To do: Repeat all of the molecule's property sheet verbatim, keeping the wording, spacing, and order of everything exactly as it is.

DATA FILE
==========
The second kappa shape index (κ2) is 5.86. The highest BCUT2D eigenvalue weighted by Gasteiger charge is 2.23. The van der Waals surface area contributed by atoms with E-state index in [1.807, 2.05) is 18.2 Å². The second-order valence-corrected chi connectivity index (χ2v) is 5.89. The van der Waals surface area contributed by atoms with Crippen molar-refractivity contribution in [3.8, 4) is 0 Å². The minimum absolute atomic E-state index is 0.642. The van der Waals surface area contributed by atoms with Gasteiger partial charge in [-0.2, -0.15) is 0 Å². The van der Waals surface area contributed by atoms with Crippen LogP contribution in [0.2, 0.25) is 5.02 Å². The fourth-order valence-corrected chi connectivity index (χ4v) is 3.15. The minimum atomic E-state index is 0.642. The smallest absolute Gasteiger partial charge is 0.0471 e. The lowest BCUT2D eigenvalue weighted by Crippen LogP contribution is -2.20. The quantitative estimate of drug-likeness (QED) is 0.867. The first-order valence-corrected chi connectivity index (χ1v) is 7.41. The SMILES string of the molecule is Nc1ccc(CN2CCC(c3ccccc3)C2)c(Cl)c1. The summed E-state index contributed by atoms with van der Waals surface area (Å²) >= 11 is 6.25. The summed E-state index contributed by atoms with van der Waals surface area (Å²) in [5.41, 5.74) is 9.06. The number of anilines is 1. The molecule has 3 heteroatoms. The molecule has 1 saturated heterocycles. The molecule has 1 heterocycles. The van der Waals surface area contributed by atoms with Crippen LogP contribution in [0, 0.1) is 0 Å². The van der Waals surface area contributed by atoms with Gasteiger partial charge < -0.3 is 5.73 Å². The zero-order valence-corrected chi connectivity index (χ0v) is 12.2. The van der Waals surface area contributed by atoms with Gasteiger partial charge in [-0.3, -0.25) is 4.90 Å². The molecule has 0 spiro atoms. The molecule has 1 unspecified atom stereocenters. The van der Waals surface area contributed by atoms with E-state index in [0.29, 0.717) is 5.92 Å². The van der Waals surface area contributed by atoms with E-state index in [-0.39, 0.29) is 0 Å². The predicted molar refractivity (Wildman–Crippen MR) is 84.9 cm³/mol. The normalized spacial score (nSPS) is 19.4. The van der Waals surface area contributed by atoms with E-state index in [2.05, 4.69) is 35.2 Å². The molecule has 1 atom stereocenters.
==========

The second kappa shape index (κ2) is 5.86. The highest BCUT2D eigenvalue weighted by Gasteiger charge is 2.23. The van der Waals surface area contributed by atoms with E-state index in [1.807, 2.05) is 18.2 Å². The second-order valence-corrected chi connectivity index (χ2v) is 5.89. The van der Waals surface area contributed by atoms with Crippen molar-refractivity contribution in [3.8, 4) is 0 Å². The minimum absolute atomic E-state index is 0.642. The van der Waals surface area contributed by atoms with Gasteiger partial charge in [-0.2, -0.15) is 0 Å². The van der Waals surface area contributed by atoms with Crippen LogP contribution in [0.2, 0.25) is 5.02 Å². The fourth-order valence-corrected chi connectivity index (χ4v) is 3.15. The minimum atomic E-state index is 0.642. The smallest absolute Gasteiger partial charge is 0.0471 e. The lowest BCUT2D eigenvalue weighted by Crippen LogP contribution is -2.20. The quantitative estimate of drug-likeness (QED) is 0.867. The first-order valence-corrected chi connectivity index (χ1v) is 7.41. The SMILES string of the molecule is Nc1ccc(CN2CCC(c3ccccc3)C2)c(Cl)c1. The summed E-state index contributed by atoms with van der Waals surface area (Å²) >= 11 is 6.25. The summed E-state index contributed by atoms with van der Waals surface area (Å²) in [5.41, 5.74) is 9.06. The number of anilines is 1. The molecule has 3 heteroatoms. The molecule has 1 saturated heterocycles. The molecule has 1 heterocycles. The van der Waals surface area contributed by atoms with Crippen LogP contribution in [0, 0.1) is 0 Å². The van der Waals surface area contributed by atoms with Gasteiger partial charge < -0.3 is 5.73 Å². The zero-order valence-corrected chi connectivity index (χ0v) is 12.2. The van der Waals surface area contributed by atoms with Gasteiger partial charge in [-0.3, -0.25) is 4.90 Å². The molecule has 0 spiro atoms. The molecule has 1 unspecified atom stereocenters. The van der Waals surface area contributed by atoms with E-state index in [0.29, 0.717) is 5.92 Å². The van der Waals surface area contributed by atoms with E-state index in [-0.39, 0.29) is 0 Å². The predicted molar refractivity (Wildman–Crippen MR) is 84.9 cm³/mol. The normalized spacial score (nSPS) is 19.4. The van der Waals surface area contributed by atoms with E-state index in [2.05, 4.69) is 35.2 Å². The molecule has 1 atom stereocenters.